That you have arrived at this page probably means that you would like to do something to attract birds to your garden, or offer an alternative habitat if you have been removing trees and shrubs around the garden.
At their simplest birdboxes or nesting boxes take on the two forms you can see above - one which has a half open front [liked by species such as the Robin], and the second which has a small entry hole [for Blue Tits, Sparrows and similar].
As you will see from the two pictures above making a nesting box isn't exactly rocket science and you should be able to easily draw up a blueprint to make your own nesting box using basic materials. You may already have scraps of wood lying around which can be transformed without the need to purchase any more wood. The nesting box above right is made with the trunk offcuts from a sawmill, so you might be able to scrounge materials from similar sources. Maybe your local builder or chippy has small offcuts which can be used.
Use good, quality timber - not material which is split, or discarded because it is woodworm infested. My own feeling is that plywood is probably less weather resistant than solid offcuts, and therefore plywood boxes may need replacing more often than solid wood ones. And, I would suggest, it is probably best not to use any kind of wood preservative, paint or adhesive because these might be toxic to the birdlife you want to use your nesting box. However, your design will need tight fitting edges to ensure that there is minimal water penetration, and a sloped roof will assist rain run off.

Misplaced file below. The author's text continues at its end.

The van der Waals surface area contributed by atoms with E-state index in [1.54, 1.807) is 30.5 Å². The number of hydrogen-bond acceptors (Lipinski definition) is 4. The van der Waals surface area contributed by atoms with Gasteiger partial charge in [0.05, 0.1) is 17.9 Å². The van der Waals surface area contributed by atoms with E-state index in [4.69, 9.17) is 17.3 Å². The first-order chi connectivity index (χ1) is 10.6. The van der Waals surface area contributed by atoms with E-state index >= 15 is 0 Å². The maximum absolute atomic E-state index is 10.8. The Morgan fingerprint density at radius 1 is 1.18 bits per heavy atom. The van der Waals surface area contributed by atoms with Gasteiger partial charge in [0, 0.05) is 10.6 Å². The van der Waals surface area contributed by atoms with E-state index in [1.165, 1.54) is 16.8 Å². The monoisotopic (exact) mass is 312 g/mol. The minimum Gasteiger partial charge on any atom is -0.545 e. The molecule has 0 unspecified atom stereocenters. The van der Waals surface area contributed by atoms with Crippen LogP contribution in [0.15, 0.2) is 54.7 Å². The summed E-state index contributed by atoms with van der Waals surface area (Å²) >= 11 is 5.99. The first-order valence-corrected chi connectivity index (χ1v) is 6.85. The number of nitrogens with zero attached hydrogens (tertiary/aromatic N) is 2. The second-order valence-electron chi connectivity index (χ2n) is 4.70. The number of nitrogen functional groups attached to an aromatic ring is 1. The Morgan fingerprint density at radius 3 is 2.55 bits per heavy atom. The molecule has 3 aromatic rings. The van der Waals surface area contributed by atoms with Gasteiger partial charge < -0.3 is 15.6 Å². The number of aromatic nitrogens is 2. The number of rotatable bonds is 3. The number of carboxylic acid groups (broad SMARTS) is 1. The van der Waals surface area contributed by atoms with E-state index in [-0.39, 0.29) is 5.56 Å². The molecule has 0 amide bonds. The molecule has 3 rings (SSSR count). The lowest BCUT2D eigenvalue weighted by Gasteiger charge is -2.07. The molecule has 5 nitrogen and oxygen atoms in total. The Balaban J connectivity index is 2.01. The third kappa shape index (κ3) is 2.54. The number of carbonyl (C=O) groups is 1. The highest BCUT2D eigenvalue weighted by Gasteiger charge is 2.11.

Enlarging the holes and size of the box will allow you to cater for larger species. The two boxes pictured above are about eight or nine inches high.
In the case of hole-type nesting boxes, organise a way to get at old nesting material or dead chicks after the breeding season. You could design your box so that one side is removable or hinged (old bicycle tyre inner tubes and bits of pond liner can make a handy hinge), or perhaps the base segment is held in place with easy-release hook-and-eye catches. Also make sure to drill a few small holes in the base to allow for drainage.
Select a site which is relatively shaded so that the occupants of the nesting box aren't baked by long exposure to hot sun.
Place the nesting box in its location well before the nesting season - perhaps in the months between September and January.
And, if you want to watch the occupants of your nesting box, pick a site where you can do so without disturbing them.
We have a number of book reviews on birds and wildlife. You can have a look at these now in a new browser window.